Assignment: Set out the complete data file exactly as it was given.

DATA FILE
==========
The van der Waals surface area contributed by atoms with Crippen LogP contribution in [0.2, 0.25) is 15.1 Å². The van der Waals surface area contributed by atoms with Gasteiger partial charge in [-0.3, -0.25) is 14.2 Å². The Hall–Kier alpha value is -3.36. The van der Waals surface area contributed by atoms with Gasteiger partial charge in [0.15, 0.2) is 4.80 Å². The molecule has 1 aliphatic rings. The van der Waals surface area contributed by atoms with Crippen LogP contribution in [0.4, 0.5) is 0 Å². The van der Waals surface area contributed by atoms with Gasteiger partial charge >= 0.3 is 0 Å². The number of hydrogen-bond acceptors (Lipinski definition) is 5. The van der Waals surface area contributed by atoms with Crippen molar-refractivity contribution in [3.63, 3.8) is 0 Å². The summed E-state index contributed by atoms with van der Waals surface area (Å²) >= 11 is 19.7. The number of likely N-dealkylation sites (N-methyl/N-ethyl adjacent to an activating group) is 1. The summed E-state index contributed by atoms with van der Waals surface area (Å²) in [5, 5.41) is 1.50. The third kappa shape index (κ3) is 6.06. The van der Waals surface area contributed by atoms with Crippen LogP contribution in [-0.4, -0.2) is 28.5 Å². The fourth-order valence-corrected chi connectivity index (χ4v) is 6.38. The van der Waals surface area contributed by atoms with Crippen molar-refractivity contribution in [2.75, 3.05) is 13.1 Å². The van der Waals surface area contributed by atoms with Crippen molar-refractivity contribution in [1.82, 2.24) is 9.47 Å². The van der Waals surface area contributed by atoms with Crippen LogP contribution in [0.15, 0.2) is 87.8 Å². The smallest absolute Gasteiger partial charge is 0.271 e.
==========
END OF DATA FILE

The van der Waals surface area contributed by atoms with Crippen LogP contribution in [0.2, 0.25) is 15.1 Å². The van der Waals surface area contributed by atoms with Gasteiger partial charge in [-0.3, -0.25) is 14.2 Å². The Hall–Kier alpha value is -3.36. The van der Waals surface area contributed by atoms with Gasteiger partial charge in [0.15, 0.2) is 4.80 Å². The molecule has 1 aliphatic rings. The van der Waals surface area contributed by atoms with Crippen LogP contribution in [0.4, 0.5) is 0 Å². The van der Waals surface area contributed by atoms with Gasteiger partial charge >= 0.3 is 0 Å². The number of hydrogen-bond acceptors (Lipinski definition) is 5. The van der Waals surface area contributed by atoms with Crippen molar-refractivity contribution in [3.63, 3.8) is 0 Å². The summed E-state index contributed by atoms with van der Waals surface area (Å²) >= 11 is 19.7. The number of likely N-dealkylation sites (N-methyl/N-ethyl adjacent to an activating group) is 1. The summed E-state index contributed by atoms with van der Waals surface area (Å²) in [5, 5.41) is 1.50. The third kappa shape index (κ3) is 6.06. The van der Waals surface area contributed by atoms with Crippen LogP contribution in [-0.4, -0.2) is 28.5 Å². The fourth-order valence-corrected chi connectivity index (χ4v) is 6.38. The van der Waals surface area contributed by atoms with Crippen molar-refractivity contribution in [2.75, 3.05) is 13.1 Å². The van der Waals surface area contributed by atoms with Crippen molar-refractivity contribution in [1.82, 2.24) is 9.47 Å². The van der Waals surface area contributed by atoms with Crippen LogP contribution in [0.15, 0.2) is 87.8 Å². The smallest absolute Gasteiger partial charge is 0.271 e.